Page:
OpenCSG logo

OpenCSG

The CSG rendering library

News    Introduction    Benefits    Prerequisites    Usage    Download    References    Background    Publications    FAQ    License   
OpenGL logo

Latest release: OpenCSG 1.3.3 (11.05.2014)


Introduction

OpenCSG is a library that does image-based CSG rendering using OpenGL. OpenCSG is written in C++ and supports most modern graphics hardware using Microsoft Windows or the Linux operating system. OpenCSG-1.3.3 is the current version.

What is CSG, anyway? CSG is short for Constructive Solid Geometry and denotes an approach to model complex 3D-shapes using simpler ones. I.e., two shapes can be combined by taking the union of them, by intersecting them, or by subtracting one shape of the other. The most basic shapes, which are not result of such a CSG operation, are called primitives. Primitives must be solid, i.e., they must have a clearly defined interior and exterior. By construction, a CSG shape is also solid then.

Image-based CSG rendering (also z-buffer CSG rendering) is a term that denotes algorithms for rendering CSG shapes without an explicit calculation of the geometric boundary of a CSG shape. Such algorithms use frame-buffer settings of the graphics hardware, e.g., the depth and stencil buffer, to compose CSG shapes. OpenCSG implements a variety of those algorithms, namely the Goldfeather algorithm and the SCS algorithm, both of them in several variants.

CSG grid

Benefits

CSG is often used as fundamental modeling technique in CAD/CAM applications. Here, image-based CSG rendering is the key to interactively manipulate CSG shapes. Since OpenCSG renders even complex CSG shapes fast, it can be advantageously used in such applications.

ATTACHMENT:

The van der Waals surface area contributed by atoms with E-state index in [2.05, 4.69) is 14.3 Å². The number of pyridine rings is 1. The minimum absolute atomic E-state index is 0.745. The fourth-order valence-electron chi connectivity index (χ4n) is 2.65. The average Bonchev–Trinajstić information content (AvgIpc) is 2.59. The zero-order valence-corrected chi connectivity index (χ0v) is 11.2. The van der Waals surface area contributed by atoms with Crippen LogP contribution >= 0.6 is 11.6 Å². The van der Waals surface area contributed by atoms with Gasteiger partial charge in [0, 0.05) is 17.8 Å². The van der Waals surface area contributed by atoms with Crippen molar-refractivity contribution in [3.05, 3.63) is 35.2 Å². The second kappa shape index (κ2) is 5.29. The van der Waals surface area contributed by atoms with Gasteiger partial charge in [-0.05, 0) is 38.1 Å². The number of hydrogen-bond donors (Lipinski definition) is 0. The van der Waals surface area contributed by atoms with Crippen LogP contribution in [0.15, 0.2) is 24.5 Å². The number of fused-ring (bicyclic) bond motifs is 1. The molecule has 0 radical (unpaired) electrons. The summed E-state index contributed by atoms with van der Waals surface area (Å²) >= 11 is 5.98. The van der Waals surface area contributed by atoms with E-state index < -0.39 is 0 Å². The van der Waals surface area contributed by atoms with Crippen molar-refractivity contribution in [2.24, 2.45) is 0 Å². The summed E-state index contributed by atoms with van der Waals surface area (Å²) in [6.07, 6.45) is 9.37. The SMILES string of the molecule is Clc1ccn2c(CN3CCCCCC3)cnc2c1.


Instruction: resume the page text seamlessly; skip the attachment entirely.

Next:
Raytracers such as PovRay have used CSG for shape modeling since long ago. Interactive modeling toolkits for such raytracers normally just ignore CSG commands, though. OpenCSG represents a valuable addition for such applications.

Before OpenCSG, CSG rendering has been hardly used in interactive applications, since the necessary algorithms are complicated and error-prone. By providing a free library that is easy to use, fast, and portable, OpenCSG has helped making CSG rendering more mainstream than it was in the past.

CSG columns

Prerequisites

The OpenCSG library requires graphics hardware that either supports frame buffer objects or PBuffers in OpenGL.

Frame buffer objects are a more recent extension for OpenGL. They are easy to develop for, and can be nowadays considered mature. They are also part of OpenGL 3.0. Beginning with OpenCSG 1.2.0, they are used by default.

In older versions, PBuffers were required to run OpenCSG. PBuffers have been widely supported since a long time now. NVidia supports them since the Riva TNT, and ATI at least since the Radeon series. Graphics hardware from other hardware vendors, however, likely do not support PBuffers. Therefore, if you have obscure graphics hardware that also does not support frame buffer objects, you are probably out of luck and you cannot run programs using OpenCSG. With Linux, you have the option to use Mesa 3D, which implements OpenGL software rendering and provides a solid frame buffer object implementation.

The PBuffer in OpenCSG is actually implemented via the (patched) RenderTexture class. For OpenGL extension checking, OpenCSG uses the OpenGL Extension Wrangler Library GLEW. Both these libraries are included in the OpenCSG download.

OpenCSG is written in C++, uses namespaces and requires the STL. It compiles with all reasonable C++ compiler such as gcc, Clang, or Microsoft Visual Studio. Workspaces for MSVC6, VC2003, VC2010 and Dev-C++ 5 beta are provided. Under Linux, any gcc compiler starting from version 3.0 or newer will work.

To run OpenCSG well, you should have graphics hardware with lots of fill rate. NVidia graphics hardware since GeForce and ATI Radeon qualify. The OpenCSG::OcclusionQuery option obviously requires occlusion queries, which are available since Radeon 9x00 (x>=5) and GeForce3 (beware that the GeForce4MX counts as GeForce2!).

OpenCSG has been sucessfully run on Intel and AMD CPUs. Generally, NVidia and AMD graphics hardware is well supported, and some hardware where OpenCSG successfully runs includes GeForce 250 GTS Radeon HD 4670, GeForce 8x00, GeForceFX 6800, GeForceFX 5600, Radeon 9700, GeForce3, GeForce4MX, and TNT2 graphcs hardware (on the latter, it crawls ...).

On a Radeon 9000, OpenCSG was once known to produce rendering errors in all but the standard Goldfeather rendering path. It is unclear if this was possibly a driver issue.